Bid Challenges
BORDEN LADNER GERVAIS
© 2012 FrontLine Defence (Vol 9, No 3)

When a dispute arises in the context of a federal government procurement, bidders can be forgiven for not knowing where to turn. Depending on the facts of a given case, a disgruntled bidder could potentially seek redress from the Canadian International Trade Tribunal (CITT), the Federal Court or a provincial Superior Court.

Choosing where and when to challenge the procuring entity in question can be a daunting task fraught with peril. If the wrong forum is chosen, or if a limitation period expires, a bidder may be precluded from obtaining – or even seeking – the remedy to which it might be entitled.

Among the factors that a mistreated or unsuccessful bidder must first consider is timing. The deadlines for submitting a Notice of Objection or a formal Complaint to the CITT are a punishing 10 working days from the date on which a bidder knew or ought to have known that there was a problem with the procurement.

By way of contrast, a company has 30 days to challenge a government decision by way of an Application for Judicial Review and as many as two years to file an action for breach of contract.

In view of this tight timeline, a decision about how to respond to an RFP gone wrong must be made as soon as humanly (or corporately) possible. A bidder in that position should always assume that the clock is ticking, and that ‘waiting to see how it all turns out’ could mean abandoning any chance of seeking relief.

As a first step, a bidder should try to identify all of the specific grounds upon which it could challenge the procuring entity’s actions: Did they evaluate the proposals in a manner contrary to the RFP? Are the technical specifications biased in favour of a competitor? Did the evaluation team engage in bid repair or bid shopping?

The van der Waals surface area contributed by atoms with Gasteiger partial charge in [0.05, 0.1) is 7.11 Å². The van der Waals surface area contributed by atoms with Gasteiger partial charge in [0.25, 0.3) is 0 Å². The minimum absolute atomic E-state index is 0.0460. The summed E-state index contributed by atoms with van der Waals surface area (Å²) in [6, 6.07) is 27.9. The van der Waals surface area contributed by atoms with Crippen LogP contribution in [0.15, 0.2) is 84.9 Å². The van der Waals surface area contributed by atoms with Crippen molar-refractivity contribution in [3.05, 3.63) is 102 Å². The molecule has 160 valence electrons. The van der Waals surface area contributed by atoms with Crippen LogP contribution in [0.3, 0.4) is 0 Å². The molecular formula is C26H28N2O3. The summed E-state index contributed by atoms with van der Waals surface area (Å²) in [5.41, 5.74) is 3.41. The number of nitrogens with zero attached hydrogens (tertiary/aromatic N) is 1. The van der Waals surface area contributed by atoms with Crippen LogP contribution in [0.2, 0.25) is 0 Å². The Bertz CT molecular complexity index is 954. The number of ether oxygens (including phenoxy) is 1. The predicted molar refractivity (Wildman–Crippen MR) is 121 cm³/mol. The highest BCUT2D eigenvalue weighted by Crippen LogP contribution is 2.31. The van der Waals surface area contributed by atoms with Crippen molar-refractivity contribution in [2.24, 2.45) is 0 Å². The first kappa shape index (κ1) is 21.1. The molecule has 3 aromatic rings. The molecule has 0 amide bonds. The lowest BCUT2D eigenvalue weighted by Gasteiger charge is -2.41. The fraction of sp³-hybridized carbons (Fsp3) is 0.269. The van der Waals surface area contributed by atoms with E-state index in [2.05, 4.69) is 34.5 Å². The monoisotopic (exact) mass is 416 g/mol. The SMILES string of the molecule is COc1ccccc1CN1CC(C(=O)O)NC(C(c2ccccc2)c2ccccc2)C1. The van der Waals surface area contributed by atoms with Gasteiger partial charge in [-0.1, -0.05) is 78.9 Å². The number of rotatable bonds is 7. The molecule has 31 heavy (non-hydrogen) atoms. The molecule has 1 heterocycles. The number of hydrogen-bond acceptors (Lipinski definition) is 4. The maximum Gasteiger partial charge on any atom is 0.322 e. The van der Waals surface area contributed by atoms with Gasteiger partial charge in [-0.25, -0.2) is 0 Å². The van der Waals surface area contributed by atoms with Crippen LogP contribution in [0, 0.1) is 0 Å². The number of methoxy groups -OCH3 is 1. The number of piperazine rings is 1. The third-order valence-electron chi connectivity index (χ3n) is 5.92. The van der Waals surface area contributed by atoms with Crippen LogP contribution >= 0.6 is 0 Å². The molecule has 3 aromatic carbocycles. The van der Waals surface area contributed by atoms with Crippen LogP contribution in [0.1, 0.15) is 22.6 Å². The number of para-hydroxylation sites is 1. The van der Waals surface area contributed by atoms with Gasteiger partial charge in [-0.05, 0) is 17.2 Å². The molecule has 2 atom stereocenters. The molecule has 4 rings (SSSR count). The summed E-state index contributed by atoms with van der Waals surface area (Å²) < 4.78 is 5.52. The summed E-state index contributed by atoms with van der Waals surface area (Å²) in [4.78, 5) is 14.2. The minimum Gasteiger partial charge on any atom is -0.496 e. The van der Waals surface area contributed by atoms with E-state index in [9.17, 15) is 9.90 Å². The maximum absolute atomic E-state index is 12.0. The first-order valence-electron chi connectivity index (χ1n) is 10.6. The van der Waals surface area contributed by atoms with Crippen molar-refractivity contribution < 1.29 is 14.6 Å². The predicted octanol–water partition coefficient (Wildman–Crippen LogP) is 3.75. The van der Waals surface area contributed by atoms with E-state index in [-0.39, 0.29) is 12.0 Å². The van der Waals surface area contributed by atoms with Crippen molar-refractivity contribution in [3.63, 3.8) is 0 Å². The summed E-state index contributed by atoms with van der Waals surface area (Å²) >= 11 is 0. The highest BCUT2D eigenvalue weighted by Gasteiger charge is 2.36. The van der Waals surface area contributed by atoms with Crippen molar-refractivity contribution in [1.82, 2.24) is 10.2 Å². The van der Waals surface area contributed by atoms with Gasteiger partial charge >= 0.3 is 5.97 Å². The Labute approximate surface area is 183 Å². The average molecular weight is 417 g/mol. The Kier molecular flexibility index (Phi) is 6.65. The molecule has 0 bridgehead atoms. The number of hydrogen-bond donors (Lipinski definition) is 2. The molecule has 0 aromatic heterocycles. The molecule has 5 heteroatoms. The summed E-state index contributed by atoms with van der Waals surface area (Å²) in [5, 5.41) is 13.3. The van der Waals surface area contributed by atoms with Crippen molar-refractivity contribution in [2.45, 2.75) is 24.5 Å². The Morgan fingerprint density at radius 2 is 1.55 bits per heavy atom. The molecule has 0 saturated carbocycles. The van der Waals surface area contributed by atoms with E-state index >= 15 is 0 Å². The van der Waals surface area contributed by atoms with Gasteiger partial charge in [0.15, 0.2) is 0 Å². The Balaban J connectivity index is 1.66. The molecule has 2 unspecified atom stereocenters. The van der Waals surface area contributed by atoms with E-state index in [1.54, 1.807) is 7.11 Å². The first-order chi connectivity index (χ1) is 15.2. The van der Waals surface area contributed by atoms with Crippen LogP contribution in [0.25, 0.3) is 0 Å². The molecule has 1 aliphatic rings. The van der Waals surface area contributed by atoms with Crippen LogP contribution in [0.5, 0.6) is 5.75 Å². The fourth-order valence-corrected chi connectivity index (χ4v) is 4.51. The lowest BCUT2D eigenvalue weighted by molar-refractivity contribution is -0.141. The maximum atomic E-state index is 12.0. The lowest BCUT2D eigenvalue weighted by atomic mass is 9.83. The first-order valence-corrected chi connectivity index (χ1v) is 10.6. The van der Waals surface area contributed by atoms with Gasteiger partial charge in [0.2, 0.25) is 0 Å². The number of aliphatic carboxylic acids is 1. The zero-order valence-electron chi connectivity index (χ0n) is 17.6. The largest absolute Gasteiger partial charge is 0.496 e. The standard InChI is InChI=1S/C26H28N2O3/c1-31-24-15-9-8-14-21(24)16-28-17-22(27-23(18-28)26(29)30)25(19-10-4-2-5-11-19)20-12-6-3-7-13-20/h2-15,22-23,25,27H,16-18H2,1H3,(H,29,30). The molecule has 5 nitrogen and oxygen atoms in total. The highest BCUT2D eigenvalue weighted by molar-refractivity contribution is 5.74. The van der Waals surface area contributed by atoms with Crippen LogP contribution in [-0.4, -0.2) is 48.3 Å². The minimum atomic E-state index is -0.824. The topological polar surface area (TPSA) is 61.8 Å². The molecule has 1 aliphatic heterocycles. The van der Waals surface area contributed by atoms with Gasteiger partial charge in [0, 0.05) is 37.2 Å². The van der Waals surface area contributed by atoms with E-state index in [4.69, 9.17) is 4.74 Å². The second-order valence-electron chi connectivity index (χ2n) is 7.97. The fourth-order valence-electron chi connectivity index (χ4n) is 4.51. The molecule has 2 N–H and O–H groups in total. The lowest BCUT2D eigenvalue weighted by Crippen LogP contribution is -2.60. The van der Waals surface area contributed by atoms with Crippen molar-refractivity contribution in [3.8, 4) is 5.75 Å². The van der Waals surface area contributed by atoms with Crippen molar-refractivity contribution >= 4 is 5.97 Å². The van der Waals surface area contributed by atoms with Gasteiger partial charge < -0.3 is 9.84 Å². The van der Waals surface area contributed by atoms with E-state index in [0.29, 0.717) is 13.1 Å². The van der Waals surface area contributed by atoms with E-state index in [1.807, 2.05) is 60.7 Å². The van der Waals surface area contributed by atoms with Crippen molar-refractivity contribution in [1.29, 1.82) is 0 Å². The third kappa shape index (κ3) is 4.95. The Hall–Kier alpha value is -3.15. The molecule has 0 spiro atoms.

Once the specific grounds have been identified, the question becomes whether the procurement provisions of the various trade agreements apply – including, but not limited to, NAFTA, the Agreement on Internal Trade, and the WTO Agreement on Government Procurement. If none of the trade agreements apply, the CITT will not have jurisdiction.

Part of this analysis involves looking to see whether the trade agreements apply to the procuring entity and the particular type of goods or services being procured.  If they do, then a bidder must consider whether any of the exceptions apply, including the oft used “national security” exemption or NSE.

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Barbara McIsaac is a member of Borden Ladner Gervais’ Defence and Security Industry Group and primarily practices in the areas of privacy and access to information law. She can be reached at bmcisaac@blg.com
© FrontLine Defence 2012

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